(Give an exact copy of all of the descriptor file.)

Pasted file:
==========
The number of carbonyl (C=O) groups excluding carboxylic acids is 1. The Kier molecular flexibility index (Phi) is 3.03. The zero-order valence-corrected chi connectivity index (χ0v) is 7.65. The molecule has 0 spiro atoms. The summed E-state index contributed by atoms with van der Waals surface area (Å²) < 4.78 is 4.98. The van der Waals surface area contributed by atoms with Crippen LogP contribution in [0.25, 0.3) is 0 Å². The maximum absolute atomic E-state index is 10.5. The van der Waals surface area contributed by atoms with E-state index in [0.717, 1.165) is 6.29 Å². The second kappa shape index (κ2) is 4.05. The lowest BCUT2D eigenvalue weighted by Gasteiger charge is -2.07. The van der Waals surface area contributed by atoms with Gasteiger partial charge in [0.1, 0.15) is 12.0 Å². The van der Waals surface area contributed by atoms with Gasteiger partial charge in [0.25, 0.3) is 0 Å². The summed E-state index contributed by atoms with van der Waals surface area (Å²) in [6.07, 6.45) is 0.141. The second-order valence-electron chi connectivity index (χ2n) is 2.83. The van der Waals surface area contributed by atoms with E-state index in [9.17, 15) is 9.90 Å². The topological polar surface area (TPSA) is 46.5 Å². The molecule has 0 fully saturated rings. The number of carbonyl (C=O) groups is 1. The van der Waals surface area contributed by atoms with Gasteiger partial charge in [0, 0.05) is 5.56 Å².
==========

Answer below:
The number of carbonyl (C=O) groups excluding carboxylic acids is 1. The Kier molecular flexibility index (Phi) is 3.03. The zero-order valence-corrected chi connectivity index (χ0v) is 7.65. The molecule has 0 spiro atoms. The summed E-state index contributed by atoms with van der Waals surface area (Å²) < 4.78 is 4.98. The van der Waals surface area contributed by atoms with Crippen LogP contribution in [0.25, 0.3) is 0 Å². The maximum absolute atomic E-state index is 10.5. The van der Waals surface area contributed by atoms with E-state index in [0.717, 1.165) is 6.29 Å². The second kappa shape index (κ2) is 4.05. The lowest BCUT2D eigenvalue weighted by Gasteiger charge is -2.07. The van der Waals surface area contributed by atoms with Gasteiger partial charge in [0.1, 0.15) is 12.0 Å². The van der Waals surface area contributed by atoms with Gasteiger partial charge in [0.25, 0.3) is 0 Å². The summed E-state index contributed by atoms with van der Waals surface area (Å²) in [6.07, 6.45) is 0.141. The second-order valence-electron chi connectivity index (χ2n) is 2.83. The van der Waals surface area contributed by atoms with E-state index in [9.17, 15) is 9.90 Å². The topological polar surface area (TPSA) is 46.5 Å². The molecule has 0 fully saturated rings. The number of carbonyl (C=O) groups is 1. The van der Waals surface area contributed by atoms with Gasteiger partial charge in [0, 0.05) is 5.56 Å².